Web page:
You’ve heard the saying, “you can’t judge a book by its cover,” right? Well, I was hoping that maxim was true when I received the Adesso CyberTablet 6400, the company’s new graphics tablet. The affordable price of $70 led me to believe I would be missing out on a few higher-end features, but that’s to be expected. I began to worry though when I glanced at the box and a few disturbing things caught my eye.
For starters, the box lists a dozen or so features on the front and back. Unfortunately, over half of the features listed are duplicates (USB connection is listed as a feature three times). Between the Web site and the box, I couldn’t tell the size of the active drawing area because they list three different sizes. More disturbing though is the claim that the mouse comes with a scroll-wheel, which it clearly does not.
Installation of the software was a disappointment from beginning to end. First off, the Mac driver that ships with the tablet won’t even install on any of my Macs running OS X 10.5.8, though a visit to the Web site did yield a newer driver version, which did work. Because none of the extra software that ships with the tablet runs on the Mac, I had to hope that the driver software offered everything I might need in the way of customization. Again I was let down. No configuration options for the mouse were present, and the slim offering of tablet configuration was a let down. There is no ability to map the size and shape of the tablet to the monitor. The configuration software is quirky, too—it auto-launches at startup and the only way to quit the app is to use the Dock icon’s contextual menu.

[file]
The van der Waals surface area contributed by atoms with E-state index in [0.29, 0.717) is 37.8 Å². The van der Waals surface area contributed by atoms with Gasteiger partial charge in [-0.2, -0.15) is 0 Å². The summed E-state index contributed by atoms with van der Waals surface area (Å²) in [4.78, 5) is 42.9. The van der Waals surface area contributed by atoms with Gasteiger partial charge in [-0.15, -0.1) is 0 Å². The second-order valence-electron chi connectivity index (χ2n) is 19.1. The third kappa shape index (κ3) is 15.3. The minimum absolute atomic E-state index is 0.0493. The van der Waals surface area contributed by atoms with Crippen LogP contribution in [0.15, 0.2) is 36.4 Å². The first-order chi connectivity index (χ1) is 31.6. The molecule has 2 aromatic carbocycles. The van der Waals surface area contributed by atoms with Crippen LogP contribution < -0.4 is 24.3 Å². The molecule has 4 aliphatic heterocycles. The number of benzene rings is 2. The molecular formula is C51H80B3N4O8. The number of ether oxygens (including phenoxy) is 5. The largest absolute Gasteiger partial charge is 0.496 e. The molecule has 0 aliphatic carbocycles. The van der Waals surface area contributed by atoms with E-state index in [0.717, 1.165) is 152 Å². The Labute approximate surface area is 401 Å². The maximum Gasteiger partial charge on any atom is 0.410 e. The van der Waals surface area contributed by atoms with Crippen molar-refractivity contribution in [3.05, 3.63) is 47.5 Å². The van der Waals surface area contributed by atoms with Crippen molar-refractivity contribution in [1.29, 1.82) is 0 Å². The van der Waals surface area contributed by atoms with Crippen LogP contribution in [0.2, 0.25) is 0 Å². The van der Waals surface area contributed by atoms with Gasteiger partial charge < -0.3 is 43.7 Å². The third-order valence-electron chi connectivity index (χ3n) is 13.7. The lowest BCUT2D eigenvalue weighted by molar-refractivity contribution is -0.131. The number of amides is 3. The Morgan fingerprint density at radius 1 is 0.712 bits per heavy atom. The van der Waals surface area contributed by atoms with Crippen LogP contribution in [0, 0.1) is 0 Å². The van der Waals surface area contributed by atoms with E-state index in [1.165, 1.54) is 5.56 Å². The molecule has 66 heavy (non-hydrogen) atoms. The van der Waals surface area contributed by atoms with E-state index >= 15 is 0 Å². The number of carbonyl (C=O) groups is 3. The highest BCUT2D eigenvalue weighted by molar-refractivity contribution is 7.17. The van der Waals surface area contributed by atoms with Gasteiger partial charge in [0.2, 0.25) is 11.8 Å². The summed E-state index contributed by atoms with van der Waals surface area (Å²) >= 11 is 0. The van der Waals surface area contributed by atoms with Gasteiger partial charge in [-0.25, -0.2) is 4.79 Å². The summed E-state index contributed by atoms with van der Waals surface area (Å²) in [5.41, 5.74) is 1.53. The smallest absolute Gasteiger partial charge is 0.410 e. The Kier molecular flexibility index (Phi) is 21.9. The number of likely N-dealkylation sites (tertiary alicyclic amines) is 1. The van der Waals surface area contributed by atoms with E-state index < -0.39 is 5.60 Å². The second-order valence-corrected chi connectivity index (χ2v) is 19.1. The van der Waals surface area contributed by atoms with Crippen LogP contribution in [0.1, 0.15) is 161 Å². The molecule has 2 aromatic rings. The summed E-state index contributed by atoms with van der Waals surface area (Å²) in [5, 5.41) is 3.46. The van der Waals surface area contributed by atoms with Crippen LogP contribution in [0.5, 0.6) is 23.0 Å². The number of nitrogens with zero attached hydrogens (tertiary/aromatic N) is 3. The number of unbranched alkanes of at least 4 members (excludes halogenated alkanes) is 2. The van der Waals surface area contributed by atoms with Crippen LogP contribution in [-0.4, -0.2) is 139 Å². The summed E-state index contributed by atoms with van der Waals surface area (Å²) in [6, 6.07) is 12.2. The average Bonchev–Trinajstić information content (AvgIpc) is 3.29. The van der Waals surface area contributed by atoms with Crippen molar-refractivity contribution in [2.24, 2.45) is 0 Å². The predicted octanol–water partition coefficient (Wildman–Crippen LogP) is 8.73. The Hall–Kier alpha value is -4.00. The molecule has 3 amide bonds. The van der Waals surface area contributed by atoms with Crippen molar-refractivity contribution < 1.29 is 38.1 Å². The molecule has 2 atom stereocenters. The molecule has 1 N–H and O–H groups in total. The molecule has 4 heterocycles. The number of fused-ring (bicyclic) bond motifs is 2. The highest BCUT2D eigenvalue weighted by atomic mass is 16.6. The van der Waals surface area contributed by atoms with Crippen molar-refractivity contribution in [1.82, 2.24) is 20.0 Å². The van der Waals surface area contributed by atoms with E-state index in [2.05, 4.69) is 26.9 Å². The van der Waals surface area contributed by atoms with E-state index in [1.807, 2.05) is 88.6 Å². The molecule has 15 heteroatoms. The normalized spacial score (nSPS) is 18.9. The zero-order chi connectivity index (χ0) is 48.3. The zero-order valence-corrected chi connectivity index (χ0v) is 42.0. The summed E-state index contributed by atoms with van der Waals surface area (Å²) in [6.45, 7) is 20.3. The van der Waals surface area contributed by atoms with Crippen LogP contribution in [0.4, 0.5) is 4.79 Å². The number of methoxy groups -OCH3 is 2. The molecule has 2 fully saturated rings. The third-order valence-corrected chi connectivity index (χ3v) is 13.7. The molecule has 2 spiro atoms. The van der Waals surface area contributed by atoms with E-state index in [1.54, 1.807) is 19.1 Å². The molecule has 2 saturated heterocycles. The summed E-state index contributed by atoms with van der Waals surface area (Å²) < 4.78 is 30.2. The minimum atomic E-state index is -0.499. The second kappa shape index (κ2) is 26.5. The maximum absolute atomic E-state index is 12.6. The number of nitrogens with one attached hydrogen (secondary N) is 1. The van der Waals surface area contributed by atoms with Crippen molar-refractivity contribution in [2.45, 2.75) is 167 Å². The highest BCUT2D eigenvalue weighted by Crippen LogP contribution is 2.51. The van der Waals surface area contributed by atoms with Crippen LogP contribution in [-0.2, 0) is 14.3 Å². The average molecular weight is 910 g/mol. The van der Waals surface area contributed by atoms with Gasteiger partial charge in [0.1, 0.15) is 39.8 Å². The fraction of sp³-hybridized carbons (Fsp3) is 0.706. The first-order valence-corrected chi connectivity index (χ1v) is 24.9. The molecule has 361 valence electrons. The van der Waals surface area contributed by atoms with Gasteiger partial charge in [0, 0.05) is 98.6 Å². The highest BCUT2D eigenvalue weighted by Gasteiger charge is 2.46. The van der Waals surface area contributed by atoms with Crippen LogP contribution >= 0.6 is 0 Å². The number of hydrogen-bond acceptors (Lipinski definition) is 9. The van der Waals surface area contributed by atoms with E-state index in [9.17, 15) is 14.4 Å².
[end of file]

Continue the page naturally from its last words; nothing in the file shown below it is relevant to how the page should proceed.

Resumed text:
The CyberTablet 6400 offers 12 programmable Function Keys across the top of the tablet. The idea is great, but the buttons are so small that I find them to be useless. The problem carried over to the mouse as well. I found it to be awkwardly small and I quickly tossed it aside. I already have a great mouse, so the mouse was not a selling point for me anyway.
So with all that said, you might think I tossed the whole thing in the bin. Not so. Once I came to grips with the lack of configuration options in the software, I found the tablet itself to be quite nice. The 6×4 inch tablet fits nicely on the desk next to my keyboard, and since it’s powered by the USB connection, only a single cord running out the back of the thin tablet breaks the pleasant appearance. The top of the tablet features an area to hold the pen in place when not in use. It’s light, but doesn’t slide around on my desk. And to my surprise, I was able to use OS X’s Ink (handwriting recognition) technology with the tablet.
The tablet itself performed quite well in every application I used it in, which included all the Adobe Creative Suite apps, Apple’s iWork apps, and Web browsers. The configurable pen buttons worked perfectly and I found the pen itself to be quite comfortable, even with the AAA battery requirement. Though it lacks the “tilt” ability of higher-end tablets, I found it to be fantastic for retouching photos and general app use. I experienced no skipping or stuttering of the cursor at all.
Macworld’s buying advice
Adesso’s CyberTablet 6400 is a consumer-level graphics tablet. As such, it lacks some of the higher-end features of the pro-level tablets from Wacom Intuous line, such as higher resolution tracking, the previously mentioned tilt capability, and more configuration options. But if you’ve never used a tablet before and want to see what they’re like, or you’re looking for a tablet for light-duty photo retouching and illustration, or simply need a more natural input device for the sake of comfort; the Adesso CyberTablet 6400 is a pretty good deal, after all.
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